With one end fitting in a regular mouth jar opening and the other fitting in a wide mouth jar opening they are the perfect tool for small batch fermenting.

How to make Small-Batch, Homemade Apple Cider Vinegar

You can a batch in any size. If you are just starting with a quart you will end up with about 2 cups vinegar.

Homemade Apple Cider Vinegar

Make your own Apple Cider Vinegar in your pantry. This simple ferment is full of beneficial probiotics. Super simple to make.

  • Apples (peelings, cores, or whole apple chopped)
  • Sugar (1 Tbsp. per 1 cup of water)
  • Clean and sterilized jar (Quart size or larger)
  • Vegetable Tamper (visit for the perfect small batch tamper)
  • Fermenting weight ( I use a sandwich bag with water)
  • Coffee filter or fabric scrap that covers top of jar
  • rubber band
  1. Fill your jar 3/4 of the way with apple peels and cores.
  2. Mix the sugar into the water until it’s mostly dissolved.
  3. Pour the sugar water over the apple pieces until they are completely covered. (Leave a few inches of room at the top of the jar.) Push apple pieces below the level of the water with a Vegetable Tamper.
  4. Fill sandwich bag 1/4 full of water and place on top of apples to keep them from floating above the top liquid level (use more water in bag if needed. You can also use a tampering weight)
  5. Keeping the weight in place, loosely cover with a coffee filter or breathable fabric, secure with rubber band and set in a warm, dark place for around two weeks. (I put mine in the pantry and label the jar with a date for reference) You can give it a stir every few days, if you like. Also, if any white scum develops on the top, that is normal and an indication that it is doing what it is suppose to be doing.
  6. Once two weeks has passed, strain the scraps from the liquid. You can discard the scraps into your compost or feed them to your chickens.
  7. Put that beautiful liquid back in the jar and place it back into your warm, dark place for 4-5 weeks. Time to now wait for that lovely vinegar tang to show up. After the first 4 weeks, you can begin to taste your vinegar. Once it reaches an acidity you like, you can transfer it to a bottle with a lid, refrigerate it and begin using it.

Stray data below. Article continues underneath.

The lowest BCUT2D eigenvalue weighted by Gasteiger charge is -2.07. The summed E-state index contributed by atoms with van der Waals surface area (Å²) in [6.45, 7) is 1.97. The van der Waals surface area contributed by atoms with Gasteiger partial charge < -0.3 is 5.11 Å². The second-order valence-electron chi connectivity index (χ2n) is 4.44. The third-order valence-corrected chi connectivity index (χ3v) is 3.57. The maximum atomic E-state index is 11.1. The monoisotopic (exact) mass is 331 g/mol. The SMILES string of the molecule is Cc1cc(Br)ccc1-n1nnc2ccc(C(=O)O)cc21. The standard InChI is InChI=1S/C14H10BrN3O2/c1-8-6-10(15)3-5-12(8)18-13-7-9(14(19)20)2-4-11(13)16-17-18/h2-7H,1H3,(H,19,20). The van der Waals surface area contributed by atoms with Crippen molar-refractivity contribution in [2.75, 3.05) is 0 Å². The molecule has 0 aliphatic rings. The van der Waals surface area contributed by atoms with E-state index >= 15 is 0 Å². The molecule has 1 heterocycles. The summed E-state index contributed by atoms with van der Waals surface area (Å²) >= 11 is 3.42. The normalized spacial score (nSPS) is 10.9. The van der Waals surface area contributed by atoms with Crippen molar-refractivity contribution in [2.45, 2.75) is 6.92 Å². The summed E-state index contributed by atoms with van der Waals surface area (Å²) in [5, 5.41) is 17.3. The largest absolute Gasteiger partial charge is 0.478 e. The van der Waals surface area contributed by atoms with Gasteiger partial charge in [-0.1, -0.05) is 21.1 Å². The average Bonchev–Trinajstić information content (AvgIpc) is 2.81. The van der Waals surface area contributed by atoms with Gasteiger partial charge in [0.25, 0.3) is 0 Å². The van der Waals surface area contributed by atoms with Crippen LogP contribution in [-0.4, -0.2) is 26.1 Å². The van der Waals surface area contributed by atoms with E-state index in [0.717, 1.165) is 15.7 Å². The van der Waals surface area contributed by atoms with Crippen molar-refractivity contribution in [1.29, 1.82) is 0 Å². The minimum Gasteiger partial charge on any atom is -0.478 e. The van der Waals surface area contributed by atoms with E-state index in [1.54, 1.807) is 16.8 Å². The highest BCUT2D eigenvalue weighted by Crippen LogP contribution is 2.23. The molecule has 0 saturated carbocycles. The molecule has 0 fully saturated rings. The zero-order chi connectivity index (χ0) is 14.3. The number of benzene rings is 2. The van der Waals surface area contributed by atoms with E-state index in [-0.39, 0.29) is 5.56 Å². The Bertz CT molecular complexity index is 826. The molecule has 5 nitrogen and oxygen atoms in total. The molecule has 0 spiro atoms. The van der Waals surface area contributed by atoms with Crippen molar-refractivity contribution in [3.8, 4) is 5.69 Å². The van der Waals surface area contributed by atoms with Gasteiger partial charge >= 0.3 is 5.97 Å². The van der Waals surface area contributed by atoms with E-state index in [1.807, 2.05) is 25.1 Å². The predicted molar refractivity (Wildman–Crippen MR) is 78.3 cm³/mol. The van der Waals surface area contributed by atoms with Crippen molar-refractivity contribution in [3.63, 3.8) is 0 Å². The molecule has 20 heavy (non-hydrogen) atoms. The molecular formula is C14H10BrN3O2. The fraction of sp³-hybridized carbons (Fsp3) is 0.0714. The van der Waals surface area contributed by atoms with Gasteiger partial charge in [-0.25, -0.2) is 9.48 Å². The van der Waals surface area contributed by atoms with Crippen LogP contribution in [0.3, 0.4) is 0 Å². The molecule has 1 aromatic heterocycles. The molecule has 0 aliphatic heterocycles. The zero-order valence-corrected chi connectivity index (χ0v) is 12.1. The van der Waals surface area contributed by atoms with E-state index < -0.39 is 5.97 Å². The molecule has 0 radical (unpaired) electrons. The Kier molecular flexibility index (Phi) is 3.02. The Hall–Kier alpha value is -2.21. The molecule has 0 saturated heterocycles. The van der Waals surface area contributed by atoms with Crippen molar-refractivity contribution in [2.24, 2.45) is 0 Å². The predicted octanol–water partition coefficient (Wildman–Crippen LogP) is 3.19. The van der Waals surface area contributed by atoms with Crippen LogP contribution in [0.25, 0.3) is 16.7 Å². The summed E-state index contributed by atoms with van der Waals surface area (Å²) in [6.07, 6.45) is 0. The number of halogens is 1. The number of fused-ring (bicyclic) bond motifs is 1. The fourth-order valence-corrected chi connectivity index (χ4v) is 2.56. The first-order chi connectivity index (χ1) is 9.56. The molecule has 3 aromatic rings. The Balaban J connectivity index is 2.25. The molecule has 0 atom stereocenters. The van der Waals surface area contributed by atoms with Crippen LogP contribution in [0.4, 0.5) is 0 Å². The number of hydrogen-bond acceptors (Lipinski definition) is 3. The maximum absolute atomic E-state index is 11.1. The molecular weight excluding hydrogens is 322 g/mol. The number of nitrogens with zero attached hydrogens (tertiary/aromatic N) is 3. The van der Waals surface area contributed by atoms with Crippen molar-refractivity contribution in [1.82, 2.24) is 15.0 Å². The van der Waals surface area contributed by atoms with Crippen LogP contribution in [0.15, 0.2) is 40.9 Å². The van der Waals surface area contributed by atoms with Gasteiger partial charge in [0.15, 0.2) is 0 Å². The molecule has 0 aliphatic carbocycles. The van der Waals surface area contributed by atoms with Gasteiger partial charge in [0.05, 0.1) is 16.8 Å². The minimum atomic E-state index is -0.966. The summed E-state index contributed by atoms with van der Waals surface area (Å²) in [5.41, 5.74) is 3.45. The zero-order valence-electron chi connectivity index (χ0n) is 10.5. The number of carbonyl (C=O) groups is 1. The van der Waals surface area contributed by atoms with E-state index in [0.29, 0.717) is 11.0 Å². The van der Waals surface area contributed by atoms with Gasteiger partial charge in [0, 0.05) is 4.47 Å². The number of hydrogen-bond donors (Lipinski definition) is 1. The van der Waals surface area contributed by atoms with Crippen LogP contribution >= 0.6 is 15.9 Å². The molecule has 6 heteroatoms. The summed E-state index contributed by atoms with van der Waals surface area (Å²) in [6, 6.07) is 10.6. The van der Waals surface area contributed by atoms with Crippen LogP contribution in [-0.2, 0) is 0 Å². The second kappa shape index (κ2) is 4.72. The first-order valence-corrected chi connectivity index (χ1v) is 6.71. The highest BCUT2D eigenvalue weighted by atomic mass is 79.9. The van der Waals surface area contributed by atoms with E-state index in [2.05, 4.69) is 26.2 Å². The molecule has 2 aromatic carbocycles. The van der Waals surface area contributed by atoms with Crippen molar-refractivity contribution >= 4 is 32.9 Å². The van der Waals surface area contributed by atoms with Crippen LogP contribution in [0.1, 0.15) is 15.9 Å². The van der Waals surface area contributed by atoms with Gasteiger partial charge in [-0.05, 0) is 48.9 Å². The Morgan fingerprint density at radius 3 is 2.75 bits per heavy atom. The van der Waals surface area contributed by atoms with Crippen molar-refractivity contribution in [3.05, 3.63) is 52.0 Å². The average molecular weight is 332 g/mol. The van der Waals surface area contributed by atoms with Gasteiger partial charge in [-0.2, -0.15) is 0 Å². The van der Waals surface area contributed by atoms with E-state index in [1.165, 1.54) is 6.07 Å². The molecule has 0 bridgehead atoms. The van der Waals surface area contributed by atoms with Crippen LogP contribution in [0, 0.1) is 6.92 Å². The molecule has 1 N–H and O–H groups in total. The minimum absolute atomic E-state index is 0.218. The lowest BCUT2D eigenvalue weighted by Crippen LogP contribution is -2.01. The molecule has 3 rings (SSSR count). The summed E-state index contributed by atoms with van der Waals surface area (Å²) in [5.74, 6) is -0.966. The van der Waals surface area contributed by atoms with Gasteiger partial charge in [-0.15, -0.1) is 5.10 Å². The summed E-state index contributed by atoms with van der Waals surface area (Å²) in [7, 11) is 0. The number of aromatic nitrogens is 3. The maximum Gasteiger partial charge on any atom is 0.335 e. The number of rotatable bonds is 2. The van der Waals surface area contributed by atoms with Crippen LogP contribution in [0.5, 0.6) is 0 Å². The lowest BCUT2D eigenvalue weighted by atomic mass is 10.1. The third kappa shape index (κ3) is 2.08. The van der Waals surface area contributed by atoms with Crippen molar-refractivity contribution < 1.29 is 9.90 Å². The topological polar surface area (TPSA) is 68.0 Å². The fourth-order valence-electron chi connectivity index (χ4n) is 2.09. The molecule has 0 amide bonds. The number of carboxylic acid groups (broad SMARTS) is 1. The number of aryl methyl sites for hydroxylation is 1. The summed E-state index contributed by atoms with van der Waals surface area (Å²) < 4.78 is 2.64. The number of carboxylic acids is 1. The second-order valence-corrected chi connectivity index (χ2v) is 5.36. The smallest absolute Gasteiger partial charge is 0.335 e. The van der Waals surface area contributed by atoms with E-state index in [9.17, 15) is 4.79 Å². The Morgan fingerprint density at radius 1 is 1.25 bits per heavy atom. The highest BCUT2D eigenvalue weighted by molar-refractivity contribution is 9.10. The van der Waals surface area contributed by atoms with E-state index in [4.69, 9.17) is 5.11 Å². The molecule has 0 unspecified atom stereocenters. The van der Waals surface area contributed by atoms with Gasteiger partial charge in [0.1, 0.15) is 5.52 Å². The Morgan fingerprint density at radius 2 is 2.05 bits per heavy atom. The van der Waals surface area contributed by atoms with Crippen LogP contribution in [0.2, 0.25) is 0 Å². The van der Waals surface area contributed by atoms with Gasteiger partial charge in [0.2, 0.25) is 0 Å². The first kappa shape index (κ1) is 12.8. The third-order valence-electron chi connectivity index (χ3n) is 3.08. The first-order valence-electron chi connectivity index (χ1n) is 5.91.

You can find our Vegetable Tamper at Lady and the Carpenter Store. Perfect for small batch fermenting with one side fits perfectly in a regular mouth mason jar and the other side fits perfectly in a wide mouth jar.

Recipe from Lady and the Carpenter


  • You can a batch in any size. If you are just starting with a quart you will end up with about 2 cups vinegar.
  • I use apple scraps after I prepare apples for the kids. The peels and core of about 4 apples fill a quart jar. So, I use my apple corer/peeler/slicer to prep enough for all to eat (or make applesauce out of) then the scraps go into a jar and another ferment begins. I label my jars with a date so I know when different batches began.
  • Apples are on the Dirty Dozen List for produce that has the highest level of pesticides present when tested. Therefore, Picking apples that are organically grown is an important consideration. If you are going to make something healthy for yourself it is  a bit counter-productive to put pesticides in it.

So, What is next in my small batch fermenting adventures….

Homemade Sauerkraut! Yum!

Need a great fermenting book? Come read Fermenting Food Adventure Begins and Fermenting Book Review